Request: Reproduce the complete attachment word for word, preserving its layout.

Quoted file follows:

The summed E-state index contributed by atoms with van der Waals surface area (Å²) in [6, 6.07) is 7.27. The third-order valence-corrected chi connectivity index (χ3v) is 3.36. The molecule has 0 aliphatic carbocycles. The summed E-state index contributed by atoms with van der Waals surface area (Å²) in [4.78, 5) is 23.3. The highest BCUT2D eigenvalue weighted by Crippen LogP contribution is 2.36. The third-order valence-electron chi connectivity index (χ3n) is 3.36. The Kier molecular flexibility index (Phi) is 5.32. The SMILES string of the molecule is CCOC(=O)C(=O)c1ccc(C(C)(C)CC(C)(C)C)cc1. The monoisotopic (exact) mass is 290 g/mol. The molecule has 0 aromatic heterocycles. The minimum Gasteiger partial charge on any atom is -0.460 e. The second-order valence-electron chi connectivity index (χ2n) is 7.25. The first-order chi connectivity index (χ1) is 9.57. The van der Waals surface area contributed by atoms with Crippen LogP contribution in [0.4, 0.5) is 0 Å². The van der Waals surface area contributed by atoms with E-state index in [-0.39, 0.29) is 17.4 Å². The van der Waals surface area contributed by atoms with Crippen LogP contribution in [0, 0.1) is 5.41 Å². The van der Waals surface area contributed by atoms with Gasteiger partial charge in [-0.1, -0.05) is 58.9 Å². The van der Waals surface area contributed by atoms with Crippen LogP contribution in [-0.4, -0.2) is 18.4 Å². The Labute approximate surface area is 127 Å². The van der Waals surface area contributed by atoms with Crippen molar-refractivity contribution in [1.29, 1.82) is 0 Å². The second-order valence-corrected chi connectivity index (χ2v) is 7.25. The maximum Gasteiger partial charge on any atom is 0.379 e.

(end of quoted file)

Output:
The summed E-state index contributed by atoms with van der Waals surface area (Å²) in [6, 6.07) is 7.27. The third-order valence-corrected chi connectivity index (χ3v) is 3.36. The molecule has 0 aliphatic carbocycles. The summed E-state index contributed by atoms with van der Waals surface area (Å²) in [4.78, 5) is 23.3. The highest BCUT2D eigenvalue weighted by Crippen LogP contribution is 2.36. The third-order valence-electron chi connectivity index (χ3n) is 3.36. The Kier molecular flexibility index (Phi) is 5.32. The SMILES string of the molecule is CCOC(=O)C(=O)c1ccc(C(C)(C)CC(C)(C)C)cc1. The monoisotopic (exact) mass is 290 g/mol. The molecule has 0 aromatic heterocycles. The minimum Gasteiger partial charge on any atom is -0.460 e. The second-order valence-electron chi connectivity index (χ2n) is 7.25. The first-order chi connectivity index (χ1) is 9.57. The van der Waals surface area contributed by atoms with Crippen LogP contribution in [0.4, 0.5) is 0 Å². The van der Waals surface area contributed by atoms with E-state index in [-0.39, 0.29) is 17.4 Å². The van der Waals surface area contributed by atoms with Crippen LogP contribution in [0, 0.1) is 5.41 Å². The van der Waals surface area contributed by atoms with Gasteiger partial charge in [-0.1, -0.05) is 58.9 Å². The van der Waals surface area contributed by atoms with Crippen LogP contribution in [-0.4, -0.2) is 18.4 Å². The Labute approximate surface area is 127 Å². The van der Waals surface area contributed by atoms with Crippen molar-refractivity contribution in [1.29, 1.82) is 0 Å². The second-order valence-corrected chi connectivity index (χ2v) is 7.25. The maximum Gasteiger partial charge on any atom is 0.379 e.